Angle closure, or acute angle closure, is a condition that occurs within the front of the eye. The corneoscleral angle is responsible for draining all of the fluid from the front of the eye. In able closure, this drainage system closes off and becomes impassable. When this occurs, the eye pressure will increase greatly and can cause numerous symptoms. Treating angle closure should be done emergently to preserve vision and relieve the symptoms associated with angle closure. If angle closure persists, it can cause angle closure glaucoma which will result in vision loss and permanent damage.
The Corneoscleral Angle
The front of the eye is filled with a fluid called aqueous humor.
Aqueous is produced behind the iris and flows through the pupil into the anterior chamber between the iris and the cornea.
When this fluid drains, it exits through the trabecular meshwork which is located within the corneoscleral angle.
The corneoscleral angle is the meeting of the cornea and the sclera at the edge of the cornea around the eye.
This location can only be visualized using a special technique known as gonioscopy in an eye exam.
Symptoms of Angle Closure
If acute angle closure occurs, there will be several notable symptoms.
The eye involved will be very red and appear inflamed. It will also be severely painful to the point of causing nausea and vomiting.
Often, patients with acute angle closure will also describe an intense headache when the angle closure occurs.
Additionally, there may be blurred vision in the eye with the acute angle closure.
Eye Pressure with Angle Closure
When there is an acute angle closure, the eye pressure on that eye will increase dramatically in a very short time.
Since no fluid can leave the eye, it becomes trapped and increases the press within the eye.
As a result, glaucoma-type changes can occur rapidly if the eye pressure remains high.
The optic nerve and retinal nerve fiber layer can both be damaged from high eye pressure with angle closure.
In many cases, the eye pressure will rise above 50 mmHg, while the normal range is between 10-20 mmHg.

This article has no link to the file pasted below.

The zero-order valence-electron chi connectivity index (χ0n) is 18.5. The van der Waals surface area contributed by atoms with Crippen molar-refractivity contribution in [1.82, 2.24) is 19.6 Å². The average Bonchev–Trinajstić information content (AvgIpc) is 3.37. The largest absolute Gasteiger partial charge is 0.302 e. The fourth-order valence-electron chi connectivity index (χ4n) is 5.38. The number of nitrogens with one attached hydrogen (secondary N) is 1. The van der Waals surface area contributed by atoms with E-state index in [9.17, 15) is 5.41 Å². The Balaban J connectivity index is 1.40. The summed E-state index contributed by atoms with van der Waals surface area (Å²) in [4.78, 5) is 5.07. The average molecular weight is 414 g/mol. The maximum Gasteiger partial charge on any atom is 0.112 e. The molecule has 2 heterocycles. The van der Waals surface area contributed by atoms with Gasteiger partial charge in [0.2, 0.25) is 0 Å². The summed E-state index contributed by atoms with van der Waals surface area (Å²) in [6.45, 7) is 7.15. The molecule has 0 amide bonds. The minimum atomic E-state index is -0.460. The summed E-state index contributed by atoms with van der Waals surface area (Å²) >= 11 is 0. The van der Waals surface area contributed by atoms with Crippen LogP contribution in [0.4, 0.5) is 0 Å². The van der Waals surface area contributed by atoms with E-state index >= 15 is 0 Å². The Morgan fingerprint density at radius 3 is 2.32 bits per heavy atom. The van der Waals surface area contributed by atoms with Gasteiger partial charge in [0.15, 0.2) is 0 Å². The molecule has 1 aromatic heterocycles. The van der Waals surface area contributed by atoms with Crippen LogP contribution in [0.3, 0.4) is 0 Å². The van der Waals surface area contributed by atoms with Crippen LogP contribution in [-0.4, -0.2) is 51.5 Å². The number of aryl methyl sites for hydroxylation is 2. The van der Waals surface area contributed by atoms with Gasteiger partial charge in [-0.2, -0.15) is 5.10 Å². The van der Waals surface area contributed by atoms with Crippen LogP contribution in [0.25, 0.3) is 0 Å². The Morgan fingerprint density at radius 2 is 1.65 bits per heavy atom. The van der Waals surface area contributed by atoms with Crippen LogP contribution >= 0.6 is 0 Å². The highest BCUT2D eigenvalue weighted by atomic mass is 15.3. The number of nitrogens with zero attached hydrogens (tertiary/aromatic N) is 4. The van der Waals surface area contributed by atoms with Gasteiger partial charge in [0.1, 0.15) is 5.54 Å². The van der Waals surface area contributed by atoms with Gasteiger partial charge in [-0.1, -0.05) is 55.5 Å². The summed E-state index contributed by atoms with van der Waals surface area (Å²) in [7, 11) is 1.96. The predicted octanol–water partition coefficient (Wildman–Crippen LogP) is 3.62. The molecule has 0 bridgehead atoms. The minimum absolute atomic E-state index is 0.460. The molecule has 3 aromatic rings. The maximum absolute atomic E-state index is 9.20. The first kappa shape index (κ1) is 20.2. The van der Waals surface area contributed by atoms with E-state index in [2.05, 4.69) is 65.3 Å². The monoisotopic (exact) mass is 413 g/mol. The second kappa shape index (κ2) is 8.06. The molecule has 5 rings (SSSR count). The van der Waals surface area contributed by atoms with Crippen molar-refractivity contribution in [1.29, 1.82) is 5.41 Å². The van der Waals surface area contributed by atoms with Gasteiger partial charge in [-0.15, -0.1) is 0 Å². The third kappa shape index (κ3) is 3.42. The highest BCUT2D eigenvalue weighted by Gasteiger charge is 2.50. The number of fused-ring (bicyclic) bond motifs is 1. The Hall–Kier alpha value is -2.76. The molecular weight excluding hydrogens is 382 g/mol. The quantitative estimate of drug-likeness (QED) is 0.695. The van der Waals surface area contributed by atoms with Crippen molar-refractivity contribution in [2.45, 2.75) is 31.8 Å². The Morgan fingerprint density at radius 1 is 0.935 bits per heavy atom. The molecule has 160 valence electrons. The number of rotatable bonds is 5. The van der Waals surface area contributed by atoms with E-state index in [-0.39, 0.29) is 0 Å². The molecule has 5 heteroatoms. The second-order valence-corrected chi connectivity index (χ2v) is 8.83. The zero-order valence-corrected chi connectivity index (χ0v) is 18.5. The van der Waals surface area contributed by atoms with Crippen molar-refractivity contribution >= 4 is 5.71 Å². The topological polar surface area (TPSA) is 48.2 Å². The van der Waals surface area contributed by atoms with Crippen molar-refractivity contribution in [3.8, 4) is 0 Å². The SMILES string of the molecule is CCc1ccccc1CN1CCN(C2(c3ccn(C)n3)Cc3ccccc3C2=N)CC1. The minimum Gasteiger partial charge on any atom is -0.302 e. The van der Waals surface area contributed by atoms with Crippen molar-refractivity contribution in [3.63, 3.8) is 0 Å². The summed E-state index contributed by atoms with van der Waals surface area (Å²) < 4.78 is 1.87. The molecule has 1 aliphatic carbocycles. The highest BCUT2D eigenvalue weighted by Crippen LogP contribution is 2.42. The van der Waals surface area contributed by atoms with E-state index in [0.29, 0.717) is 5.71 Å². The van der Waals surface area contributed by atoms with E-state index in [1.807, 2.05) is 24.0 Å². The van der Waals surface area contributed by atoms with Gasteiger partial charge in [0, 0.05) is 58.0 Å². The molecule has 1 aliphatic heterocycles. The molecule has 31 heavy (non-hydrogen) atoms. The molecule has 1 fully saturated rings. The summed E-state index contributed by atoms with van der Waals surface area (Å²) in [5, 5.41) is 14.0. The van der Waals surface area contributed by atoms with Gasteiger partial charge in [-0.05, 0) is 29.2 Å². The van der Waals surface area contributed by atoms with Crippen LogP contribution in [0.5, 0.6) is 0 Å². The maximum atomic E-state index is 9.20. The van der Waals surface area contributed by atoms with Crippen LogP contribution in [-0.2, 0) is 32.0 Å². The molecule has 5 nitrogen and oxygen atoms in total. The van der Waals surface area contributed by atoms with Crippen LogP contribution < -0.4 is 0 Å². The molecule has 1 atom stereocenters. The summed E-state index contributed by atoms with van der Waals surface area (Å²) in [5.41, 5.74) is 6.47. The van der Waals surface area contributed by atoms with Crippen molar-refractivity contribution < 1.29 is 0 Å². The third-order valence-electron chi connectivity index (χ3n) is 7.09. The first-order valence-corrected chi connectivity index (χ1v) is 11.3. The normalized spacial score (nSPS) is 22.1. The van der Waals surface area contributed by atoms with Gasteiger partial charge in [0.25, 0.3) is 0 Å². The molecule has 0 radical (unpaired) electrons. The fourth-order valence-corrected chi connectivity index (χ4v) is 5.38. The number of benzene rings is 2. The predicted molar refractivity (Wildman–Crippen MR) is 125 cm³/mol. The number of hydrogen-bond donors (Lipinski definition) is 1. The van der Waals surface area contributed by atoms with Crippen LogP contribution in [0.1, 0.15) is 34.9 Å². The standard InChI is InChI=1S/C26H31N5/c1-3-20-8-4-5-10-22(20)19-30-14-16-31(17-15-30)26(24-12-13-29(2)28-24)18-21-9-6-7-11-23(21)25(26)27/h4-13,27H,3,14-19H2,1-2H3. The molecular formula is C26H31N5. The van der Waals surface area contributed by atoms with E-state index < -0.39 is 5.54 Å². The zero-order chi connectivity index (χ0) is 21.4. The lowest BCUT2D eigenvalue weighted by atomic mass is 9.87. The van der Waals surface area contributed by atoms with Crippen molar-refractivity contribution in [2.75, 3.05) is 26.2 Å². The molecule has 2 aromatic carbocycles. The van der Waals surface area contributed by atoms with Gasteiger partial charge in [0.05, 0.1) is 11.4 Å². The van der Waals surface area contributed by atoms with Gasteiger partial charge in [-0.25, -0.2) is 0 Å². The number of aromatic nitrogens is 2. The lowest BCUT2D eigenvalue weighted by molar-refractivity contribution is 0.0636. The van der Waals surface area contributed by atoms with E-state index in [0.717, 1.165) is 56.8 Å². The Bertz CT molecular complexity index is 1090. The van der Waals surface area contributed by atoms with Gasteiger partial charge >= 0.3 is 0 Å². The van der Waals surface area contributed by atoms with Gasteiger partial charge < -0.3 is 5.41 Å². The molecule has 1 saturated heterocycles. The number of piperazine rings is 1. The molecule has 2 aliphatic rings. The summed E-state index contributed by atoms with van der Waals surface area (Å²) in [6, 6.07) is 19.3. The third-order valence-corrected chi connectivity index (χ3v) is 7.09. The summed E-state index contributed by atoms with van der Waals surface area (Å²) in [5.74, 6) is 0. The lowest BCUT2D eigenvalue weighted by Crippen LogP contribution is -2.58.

If the eye pressure is increased due to an angle-closure attack and damage occurs to the eye, angle-closure glaucoma can be diagnosed.
Treating Angle Closure and Angle Closure Glaucoma
The treatment for acute angle closure attacks involves lowering the eye pressure in the doctor’s office as well as prescribing medication to continue to lower the eye pressure.
In the office, eye drops or oral medication may be used to lower the eye pressure to a stable level.
These medications may then be prescribed to use daily to continue to maintain a lower, normal eye pressure.
Once the acute phase of the angle closure is resolved, the eye pressure is lowered, and the eye is no longer inflamed, a laser procedure can be done to open a small hole within the iris to allow fluid to escape in the event of a recurrence.
Additionally, this laser procedure can be done in the other eye to prevent an angle closure attack in that eye as well.
Our eye doctors at Eye Theory in Houston, TX excel in the prescription of contact lenses, glasses and various eye diseases. Call our optometrist at 832.831.7386 or schedule an appointment online if you would like to learn more about angle closure. Our eye doctor, Dr. Jonathan Tsao, provides the highest quality optometry services and eye exams in the Midtown, Downtown, Museum District, Montrose, East Downtown, and Southside Commons (Southside Place) vicinities of Houston, Texas as well as our newest location in the Stone Oaks neighborhood of San Antonio, Texas.